The Government welcome the priority the Finnish EU presidency has attached to energy security and has worked closely with it and other EU partners on this issue.
As my right hon. Friend the Prime Minister informed the House in a written ministerial statement on 23 October 2006, Official Report, columns 71-72WS, at the 20 October informal meeting in Lahti of heads of state or Government and President Putin, there was a constructive discussion of the EU’s external energy relations, in particular our relationship with Russia. There was unity among EU partners on the need to build a close and legally binding partnership based on mutual, long-term benefits based on the principles of the energy charter treaty and the declaration agreed at the G8 summit in St. Petersburg in July this year. These principles include market-based rules, market opening, and transparency and reliability across the whole of the energy relationship. The EU will shortly start negotiations with Russia on a new comprehensive agreement to replace the 10-year-old partnership and co-operation agreement. The EU agreed that these principles should form the core of any new agreement. The Government stand by and will apply these principles firmly, and are counting on Russia, as a key energy supplier to downstream markets, to do the same. The Government see the energy relationship with Russia, and the way in which this relationship is likely to develop, including its EU dimension, firmly within the context of this principle-based relationship. For his part, President Putin stated his conviction at Lahti that energy co-operation should be based on principles of predictability of the energy markets and the mutual dependence of suppliers and consumers.
Russia applied to join the World Trade Organisation (WTO) in 1993. The European Commission negotiates in the WTO on behalf of the EU. Although the EU and Russia have concluded the terms of a bilateral agreement on market access arrangements for goods and services, other WTO members have yet to do the same. There are also a number of issues that need to be resolved before Russia can accede to the WTO on the right terms and conditions to enable Russia to meet her obligations as a WTO member. It is unlikely that any long-term EU/Russia trade agreement will be negotiated before Russia accedes to the WTO.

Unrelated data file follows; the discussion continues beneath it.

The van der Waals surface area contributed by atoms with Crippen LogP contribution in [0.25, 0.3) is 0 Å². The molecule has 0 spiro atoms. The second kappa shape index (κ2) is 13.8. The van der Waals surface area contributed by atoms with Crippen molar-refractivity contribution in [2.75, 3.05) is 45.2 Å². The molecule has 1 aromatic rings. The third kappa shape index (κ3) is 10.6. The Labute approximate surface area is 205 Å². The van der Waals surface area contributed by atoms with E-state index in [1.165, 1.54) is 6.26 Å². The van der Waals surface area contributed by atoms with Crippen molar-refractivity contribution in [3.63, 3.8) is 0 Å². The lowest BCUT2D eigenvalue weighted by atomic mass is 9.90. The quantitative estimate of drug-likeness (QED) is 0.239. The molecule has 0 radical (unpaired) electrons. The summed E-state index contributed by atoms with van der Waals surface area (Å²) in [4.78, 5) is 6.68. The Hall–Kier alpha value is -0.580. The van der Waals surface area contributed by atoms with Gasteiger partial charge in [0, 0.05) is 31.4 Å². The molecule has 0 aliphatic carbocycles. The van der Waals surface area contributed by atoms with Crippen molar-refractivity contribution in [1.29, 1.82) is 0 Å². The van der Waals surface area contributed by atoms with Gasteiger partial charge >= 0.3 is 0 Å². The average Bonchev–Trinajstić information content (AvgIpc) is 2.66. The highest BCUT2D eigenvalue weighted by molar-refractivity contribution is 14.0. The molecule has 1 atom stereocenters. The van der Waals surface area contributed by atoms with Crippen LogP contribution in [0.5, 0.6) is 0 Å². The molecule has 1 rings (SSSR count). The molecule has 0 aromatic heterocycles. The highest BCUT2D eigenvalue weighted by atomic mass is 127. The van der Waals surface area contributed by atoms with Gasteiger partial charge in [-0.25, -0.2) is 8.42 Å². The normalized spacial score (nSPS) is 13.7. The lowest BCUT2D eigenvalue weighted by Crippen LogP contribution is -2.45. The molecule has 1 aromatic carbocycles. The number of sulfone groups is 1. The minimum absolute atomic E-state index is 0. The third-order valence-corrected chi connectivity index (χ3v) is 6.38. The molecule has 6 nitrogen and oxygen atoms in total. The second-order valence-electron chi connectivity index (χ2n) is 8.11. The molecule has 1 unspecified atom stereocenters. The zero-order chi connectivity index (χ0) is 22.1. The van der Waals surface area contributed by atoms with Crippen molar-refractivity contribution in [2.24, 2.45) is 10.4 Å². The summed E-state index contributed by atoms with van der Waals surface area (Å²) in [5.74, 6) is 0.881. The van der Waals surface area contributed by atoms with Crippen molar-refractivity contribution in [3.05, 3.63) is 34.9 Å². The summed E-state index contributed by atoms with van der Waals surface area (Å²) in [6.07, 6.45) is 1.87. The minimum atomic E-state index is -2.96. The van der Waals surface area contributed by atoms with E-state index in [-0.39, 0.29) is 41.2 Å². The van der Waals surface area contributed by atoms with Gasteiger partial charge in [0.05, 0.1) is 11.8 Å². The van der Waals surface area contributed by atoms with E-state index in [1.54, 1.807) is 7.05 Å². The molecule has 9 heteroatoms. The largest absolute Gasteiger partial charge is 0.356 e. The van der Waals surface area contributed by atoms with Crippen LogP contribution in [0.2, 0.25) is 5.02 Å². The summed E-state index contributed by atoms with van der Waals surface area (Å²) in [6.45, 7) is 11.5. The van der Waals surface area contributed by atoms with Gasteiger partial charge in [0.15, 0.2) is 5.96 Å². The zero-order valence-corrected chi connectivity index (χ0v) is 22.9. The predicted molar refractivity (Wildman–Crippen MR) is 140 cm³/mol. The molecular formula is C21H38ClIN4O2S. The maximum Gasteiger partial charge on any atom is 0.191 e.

Our embassies in Moscow and Tbilisi provide regular updates on the situation regarding the treatment of Georgians within Russia, as they regularly do on human rights issues. We are aware that there have been a number of flights that have been used to deport Georgians. We have asked both sides to de-escalate tensions. In this regard, we have directly raised with the Russians the desirability of their lifting the measures taken against Georgia and have urged Russia not to pursue measures targeting Georgians.
We regularly discuss the progress of democratic reforms in Russia, including freedom of the press, with the Russian authorities. We have regular consultations on this question as part of our human rights dialogues, both on a bilateral basis and through the EU. This issue was raised at the EU-Russia Human Rights Consultations in Vienna in March 2006 and will form part of the next EU-Russia Consultations in Brussels on 8 November. My right hon. Friend the Prime Minister attended the informal Heads of Government meeting in Lahti on 20 October where the EU expressed its concerns about media freedom in Russia following the tragic murder of Anna Politkovskaya.